KA Design / Facebook screen capture

Here’s something you might have thought was obvious but apparently is not: Just because you put a rainbow over the most iconic symbol of 20th century genocide doesn’t mean it’s suddenly ready to become this summer’s hot new look.

I’m talking, of course, about the actual motherfucking swastika. Despite its historical significance as an Indian symbol of luck and prosperity, the swastika is now irrevocably associated with genocide and other atrocities because, you know, Hitler.

Sure, it sucks, but that’s what Nazis do. They ruin things.

Still, for European clothing makers KA Design, the swastika seemed long overdue for a comeback. And so, in early July, the company unveiled their plans to reclaim the symbol. With rainbows. And buzzwords. And dramatic symphonic backing.

I give you: “The New Swastika.” Please click.

If you couldn’t bear to click, here are just a couple of images from this thing.

I know what you’re thinking: I’d rather Nazi anyone wearing these deranged shirts!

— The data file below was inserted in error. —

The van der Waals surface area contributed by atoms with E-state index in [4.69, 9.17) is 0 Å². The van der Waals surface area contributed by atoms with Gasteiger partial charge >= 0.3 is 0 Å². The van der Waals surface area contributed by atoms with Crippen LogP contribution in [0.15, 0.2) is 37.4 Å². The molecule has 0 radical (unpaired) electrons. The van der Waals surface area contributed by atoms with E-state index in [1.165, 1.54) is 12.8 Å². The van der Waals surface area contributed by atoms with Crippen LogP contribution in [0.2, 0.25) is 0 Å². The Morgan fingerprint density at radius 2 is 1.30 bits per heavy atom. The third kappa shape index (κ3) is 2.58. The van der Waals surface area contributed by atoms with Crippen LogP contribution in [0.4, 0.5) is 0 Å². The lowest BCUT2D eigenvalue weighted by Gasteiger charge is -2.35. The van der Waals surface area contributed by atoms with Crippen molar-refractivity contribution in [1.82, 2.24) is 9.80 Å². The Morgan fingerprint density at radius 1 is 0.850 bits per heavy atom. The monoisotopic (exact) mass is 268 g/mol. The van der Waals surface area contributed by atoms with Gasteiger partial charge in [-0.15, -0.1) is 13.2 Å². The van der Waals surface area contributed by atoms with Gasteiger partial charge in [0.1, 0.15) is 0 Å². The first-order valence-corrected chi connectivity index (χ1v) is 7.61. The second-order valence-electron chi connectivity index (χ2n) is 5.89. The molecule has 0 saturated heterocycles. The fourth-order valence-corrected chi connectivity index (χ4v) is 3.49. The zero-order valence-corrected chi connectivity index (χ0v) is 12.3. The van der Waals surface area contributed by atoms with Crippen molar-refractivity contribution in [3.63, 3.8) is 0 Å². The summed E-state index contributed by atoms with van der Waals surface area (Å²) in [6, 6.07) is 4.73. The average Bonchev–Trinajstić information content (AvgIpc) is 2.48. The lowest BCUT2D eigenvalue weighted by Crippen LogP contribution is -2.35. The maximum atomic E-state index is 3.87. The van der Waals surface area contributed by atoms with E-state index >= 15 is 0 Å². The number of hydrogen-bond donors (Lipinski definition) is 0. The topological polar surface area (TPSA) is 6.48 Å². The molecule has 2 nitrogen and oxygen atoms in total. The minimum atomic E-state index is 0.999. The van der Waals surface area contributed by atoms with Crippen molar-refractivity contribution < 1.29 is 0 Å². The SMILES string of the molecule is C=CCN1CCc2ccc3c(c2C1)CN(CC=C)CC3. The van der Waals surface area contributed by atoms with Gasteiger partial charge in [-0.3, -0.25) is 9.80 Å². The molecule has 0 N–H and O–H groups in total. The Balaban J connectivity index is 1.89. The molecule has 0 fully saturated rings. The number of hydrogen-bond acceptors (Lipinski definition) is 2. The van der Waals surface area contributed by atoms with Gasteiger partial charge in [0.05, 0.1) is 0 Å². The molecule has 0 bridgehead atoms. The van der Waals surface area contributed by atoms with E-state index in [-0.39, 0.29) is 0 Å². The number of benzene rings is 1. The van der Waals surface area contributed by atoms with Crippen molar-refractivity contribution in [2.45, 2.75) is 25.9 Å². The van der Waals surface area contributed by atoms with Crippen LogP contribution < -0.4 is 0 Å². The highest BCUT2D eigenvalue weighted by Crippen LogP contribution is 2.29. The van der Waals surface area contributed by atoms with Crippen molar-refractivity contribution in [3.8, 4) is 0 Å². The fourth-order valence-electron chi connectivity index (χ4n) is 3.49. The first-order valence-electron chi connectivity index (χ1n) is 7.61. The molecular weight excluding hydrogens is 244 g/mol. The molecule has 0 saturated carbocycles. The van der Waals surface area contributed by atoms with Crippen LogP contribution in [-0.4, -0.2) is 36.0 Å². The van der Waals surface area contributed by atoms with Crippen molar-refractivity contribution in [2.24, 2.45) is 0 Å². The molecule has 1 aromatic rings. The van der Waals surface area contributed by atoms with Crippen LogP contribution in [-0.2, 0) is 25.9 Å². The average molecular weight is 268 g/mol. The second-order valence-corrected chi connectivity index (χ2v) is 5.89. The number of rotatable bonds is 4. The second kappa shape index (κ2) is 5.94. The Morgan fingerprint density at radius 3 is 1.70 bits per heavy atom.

Advertisement

This can’t be serious, right? Wrong! Not only did KA Design (which describes itself on Facebook as wanting to explore our boundaries, and push them forward”) launch an entire clothing line based on rehabbing the swastika, but in the face of massive blowback from just about everyone (no shit), the company vowed to “keep fighting” on Monday after the designs were removed from their Teespring page.

While the creatives behind KA Design remain anonymous for now, in an interview with Dazed magazine, they confessed to being fashion novices interested in simply “[sharing] the beauty of this symbol detached from the hatred associated with it.”

Gosh, isn’t that nice?

Of course, there’s already a very niche market for people interested in buying Nazi symbols—actual Nazis. Not that that seems to bother KA Design, who explained:

“If some kind of neo-Nazi goes out wearing our shirt, he will raise the same kind of questions and discussions as a communist wearing the same shirt. That’s why we don’t care about who buys the shirts.”

As the BBC notes, the company briefly relented to the onslaught of criticism, releasing a line of anti-swastika designs on their Teespring page, before the entire account was wiped clean.

Not that the company is giving up just yet.

“Our dream is to feel free to use this symbol without any kind of limitation, however we prefer,” they confessed to Dazed. “We will also release some designs that don’t involve a Swastika or anything similar.”

Good plan.